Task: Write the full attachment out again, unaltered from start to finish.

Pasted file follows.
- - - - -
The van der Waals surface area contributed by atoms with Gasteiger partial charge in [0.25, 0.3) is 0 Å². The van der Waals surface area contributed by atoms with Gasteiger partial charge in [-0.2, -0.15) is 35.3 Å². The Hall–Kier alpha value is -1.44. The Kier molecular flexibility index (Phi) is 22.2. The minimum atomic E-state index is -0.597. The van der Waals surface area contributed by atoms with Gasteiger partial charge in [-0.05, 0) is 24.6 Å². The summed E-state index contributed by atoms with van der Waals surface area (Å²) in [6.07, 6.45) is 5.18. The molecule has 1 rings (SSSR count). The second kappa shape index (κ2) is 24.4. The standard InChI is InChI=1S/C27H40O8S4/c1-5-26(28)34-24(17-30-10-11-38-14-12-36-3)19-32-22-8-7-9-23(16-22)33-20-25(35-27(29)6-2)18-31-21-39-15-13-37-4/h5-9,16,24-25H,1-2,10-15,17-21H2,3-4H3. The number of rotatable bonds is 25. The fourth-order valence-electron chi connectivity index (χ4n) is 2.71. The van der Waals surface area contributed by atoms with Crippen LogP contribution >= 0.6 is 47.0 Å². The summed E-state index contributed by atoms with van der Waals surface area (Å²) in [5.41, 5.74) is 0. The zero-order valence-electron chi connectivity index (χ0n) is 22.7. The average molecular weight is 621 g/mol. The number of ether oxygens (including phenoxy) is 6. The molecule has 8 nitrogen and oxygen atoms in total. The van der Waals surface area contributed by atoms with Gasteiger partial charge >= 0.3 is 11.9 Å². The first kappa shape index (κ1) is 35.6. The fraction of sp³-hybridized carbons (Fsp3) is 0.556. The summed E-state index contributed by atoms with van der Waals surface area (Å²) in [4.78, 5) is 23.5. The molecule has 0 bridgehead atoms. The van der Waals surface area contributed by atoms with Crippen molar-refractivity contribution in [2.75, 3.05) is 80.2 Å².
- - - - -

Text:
The van der Waals surface area contributed by atoms with Gasteiger partial charge in [0.25, 0.3) is 0 Å². The van der Waals surface area contributed by atoms with Gasteiger partial charge in [-0.2, -0.15) is 35.3 Å². The Hall–Kier alpha value is -1.44. The Kier molecular flexibility index (Phi) is 22.2. The minimum atomic E-state index is -0.597. The van der Waals surface area contributed by atoms with Gasteiger partial charge in [-0.05, 0) is 24.6 Å². The summed E-state index contributed by atoms with van der Waals surface area (Å²) in [6.07, 6.45) is 5.18. The molecule has 1 rings (SSSR count). The second kappa shape index (κ2) is 24.4. The standard InChI is InChI=1S/C27H40O8S4/c1-5-26(28)34-24(17-30-10-11-38-14-12-36-3)19-32-22-8-7-9-23(16-22)33-20-25(35-27(29)6-2)18-31-21-39-15-13-37-4/h5-9,16,24-25H,1-2,10-15,17-21H2,3-4H3. The number of rotatable bonds is 25. The fourth-order valence-electron chi connectivity index (χ4n) is 2.71. The van der Waals surface area contributed by atoms with Crippen LogP contribution >= 0.6 is 47.0 Å². The summed E-state index contributed by atoms with van der Waals surface area (Å²) in [5.41, 5.74) is 0. The zero-order valence-electron chi connectivity index (χ0n) is 22.7. The average molecular weight is 621 g/mol. The number of ether oxygens (including phenoxy) is 6. The molecule has 8 nitrogen and oxygen atoms in total. The van der Waals surface area contributed by atoms with Gasteiger partial charge >= 0.3 is 11.9 Å². The first kappa shape index (κ1) is 35.6. The fraction of sp³-hybridized carbons (Fsp3) is 0.556. The summed E-state index contributed by atoms with van der Waals surface area (Å²) in [4.78, 5) is 23.5. The molecule has 0 bridgehead atoms. The van der Waals surface area contributed by atoms with Crippen molar-refractivity contribution in [2.75, 3.05) is 80.2 Å².